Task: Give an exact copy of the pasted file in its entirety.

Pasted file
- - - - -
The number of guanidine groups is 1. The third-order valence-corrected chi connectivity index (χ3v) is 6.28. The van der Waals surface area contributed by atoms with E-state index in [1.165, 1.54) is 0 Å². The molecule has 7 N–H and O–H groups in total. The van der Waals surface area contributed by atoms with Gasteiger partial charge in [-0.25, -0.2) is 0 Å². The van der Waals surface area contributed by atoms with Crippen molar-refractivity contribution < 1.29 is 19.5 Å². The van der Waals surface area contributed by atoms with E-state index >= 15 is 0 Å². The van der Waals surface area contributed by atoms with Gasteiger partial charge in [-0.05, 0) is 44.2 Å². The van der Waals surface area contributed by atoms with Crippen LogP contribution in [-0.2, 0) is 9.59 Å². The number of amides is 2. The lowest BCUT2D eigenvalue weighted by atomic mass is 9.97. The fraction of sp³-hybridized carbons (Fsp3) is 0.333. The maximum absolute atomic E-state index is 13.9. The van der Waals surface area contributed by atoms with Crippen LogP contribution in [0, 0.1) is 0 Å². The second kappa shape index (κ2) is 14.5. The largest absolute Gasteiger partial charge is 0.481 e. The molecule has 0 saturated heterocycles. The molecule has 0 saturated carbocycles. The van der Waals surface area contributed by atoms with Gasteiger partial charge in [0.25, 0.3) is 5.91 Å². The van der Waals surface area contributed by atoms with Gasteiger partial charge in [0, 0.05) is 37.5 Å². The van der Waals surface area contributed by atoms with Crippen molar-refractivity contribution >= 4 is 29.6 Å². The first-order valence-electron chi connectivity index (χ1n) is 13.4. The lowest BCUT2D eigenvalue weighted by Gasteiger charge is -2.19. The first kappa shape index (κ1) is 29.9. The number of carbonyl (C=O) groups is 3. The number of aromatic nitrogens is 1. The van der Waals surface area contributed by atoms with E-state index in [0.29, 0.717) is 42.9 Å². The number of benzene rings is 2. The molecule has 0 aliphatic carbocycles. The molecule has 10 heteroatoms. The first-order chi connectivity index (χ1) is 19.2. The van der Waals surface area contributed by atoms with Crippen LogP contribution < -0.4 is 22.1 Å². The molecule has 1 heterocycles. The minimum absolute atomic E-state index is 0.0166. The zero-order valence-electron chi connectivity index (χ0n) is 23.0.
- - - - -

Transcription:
The number of guanidine groups is 1. The third-order valence-corrected chi connectivity index (χ3v) is 6.28. The van der Waals surface area contributed by atoms with E-state index in [1.165, 1.54) is 0 Å². The molecule has 7 N–H and O–H groups in total. The van der Waals surface area contributed by atoms with Gasteiger partial charge in [-0.25, -0.2) is 0 Å². The van der Waals surface area contributed by atoms with Crippen molar-refractivity contribution < 1.29 is 19.5 Å². The van der Waals surface area contributed by atoms with E-state index >= 15 is 0 Å². The van der Waals surface area contributed by atoms with Gasteiger partial charge in [-0.05, 0) is 44.2 Å². The van der Waals surface area contributed by atoms with Crippen LogP contribution in [-0.2, 0) is 9.59 Å². The number of amides is 2. The lowest BCUT2D eigenvalue weighted by atomic mass is 9.97. The fraction of sp³-hybridized carbons (Fsp3) is 0.333. The maximum absolute atomic E-state index is 13.9. The van der Waals surface area contributed by atoms with Crippen LogP contribution in [0, 0.1) is 0 Å². The second kappa shape index (κ2) is 14.5. The largest absolute Gasteiger partial charge is 0.481 e. The molecule has 0 saturated heterocycles. The molecule has 0 saturated carbocycles. The van der Waals surface area contributed by atoms with Gasteiger partial charge in [0.25, 0.3) is 5.91 Å². The van der Waals surface area contributed by atoms with Gasteiger partial charge in [0, 0.05) is 37.5 Å². The van der Waals surface area contributed by atoms with Crippen molar-refractivity contribution >= 4 is 29.6 Å². The first-order valence-electron chi connectivity index (χ1n) is 13.4. The lowest BCUT2D eigenvalue weighted by Gasteiger charge is -2.19. The first kappa shape index (κ1) is 29.9. The number of carbonyl (C=O) groups is 3. The number of aromatic nitrogens is 1. The van der Waals surface area contributed by atoms with E-state index in [0.29, 0.717) is 42.9 Å². The number of benzene rings is 2. The molecule has 0 aliphatic carbocycles. The molecule has 10 heteroatoms. The first-order chi connectivity index (χ1) is 19.2. The van der Waals surface area contributed by atoms with Crippen LogP contribution < -0.4 is 22.1 Å². The molecule has 1 heterocycles. The minimum absolute atomic E-state index is 0.0166. The zero-order valence-electron chi connectivity index (χ0n) is 23.0.